- Research suggests that whilst in the womb, babies become used to the rhythms and intonation of the language being spoken around them.
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- During the first few weeks of a child’s life, the child can express itself vocally. Different kinds of ‘cry’ can be identified – from one signalling hunger or distress for example.
- This suggests that cries are distinctive noises and as such, cannot be described as language.
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- This generally occurs when babies are around 6-8 weeks old. It is though that during this stage the child is discovering its vocal chords and sounds like ‘coo’ ‘goo’ and ‘ga-ga’ are made.
- This is the most important stage during the first year of a child’s life. It usually begins when the child is between 6 and 9 months. At the onset of babbling, the baby begins to make sounds that more closely resemble adult language.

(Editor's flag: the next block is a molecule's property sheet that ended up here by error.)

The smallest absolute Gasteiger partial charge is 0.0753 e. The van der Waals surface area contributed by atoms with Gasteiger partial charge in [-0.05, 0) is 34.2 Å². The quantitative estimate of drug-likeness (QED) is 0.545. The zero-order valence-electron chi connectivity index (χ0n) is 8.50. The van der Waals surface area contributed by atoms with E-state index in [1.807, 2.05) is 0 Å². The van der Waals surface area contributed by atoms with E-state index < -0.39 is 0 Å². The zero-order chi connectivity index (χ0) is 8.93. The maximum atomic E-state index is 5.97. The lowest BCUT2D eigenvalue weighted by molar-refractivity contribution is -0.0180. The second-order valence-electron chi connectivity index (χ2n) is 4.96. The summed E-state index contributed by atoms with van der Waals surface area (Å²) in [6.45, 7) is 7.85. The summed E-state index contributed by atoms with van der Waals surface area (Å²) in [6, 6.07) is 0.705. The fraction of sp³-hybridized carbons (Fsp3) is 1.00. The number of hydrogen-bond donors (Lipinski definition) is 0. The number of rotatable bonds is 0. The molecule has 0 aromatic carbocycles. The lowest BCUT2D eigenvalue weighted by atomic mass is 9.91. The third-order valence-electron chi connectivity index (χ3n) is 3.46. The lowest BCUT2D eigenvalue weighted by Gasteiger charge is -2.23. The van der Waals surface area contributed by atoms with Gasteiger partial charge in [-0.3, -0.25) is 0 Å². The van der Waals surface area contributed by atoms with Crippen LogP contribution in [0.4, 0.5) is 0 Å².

- Combinations of sounds are produced such as ‘ma’ ‘ga’ and ‘da’. Sometimes these sounds are repeated producing what is known as reduplicated monosyllables – eg: ‘mama’, ‘dada’, ‘baba’. Such sounds still have no real meaning, but parents are often eager to believe their child is speaking its first words. As well as babbling, the baby is likely to blow bubbles and splutter
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Babbling: Phonemic Expansion and Contaction
- During the babbline stage, the number of different phonemes produced are increased - know as phonemic expansion. Later about 9 or 10 months the number of phonemes drop as the child discards phonemes not usedin their native tongue.
- We know this happens because research has shown that at this age, the sounds made by babies from different nationalities are different.
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Babbling: Intonation and Gesture
- Another development during the babbling stage is the when patterns of intonation begin to resemble speech. For example, there might be a rising tone at the end of a sentence as if the child were asking a question.
- Another method of communication without speech is for a child to point at an object with a facial expression that seems to say 'I want it' or 'I want that'
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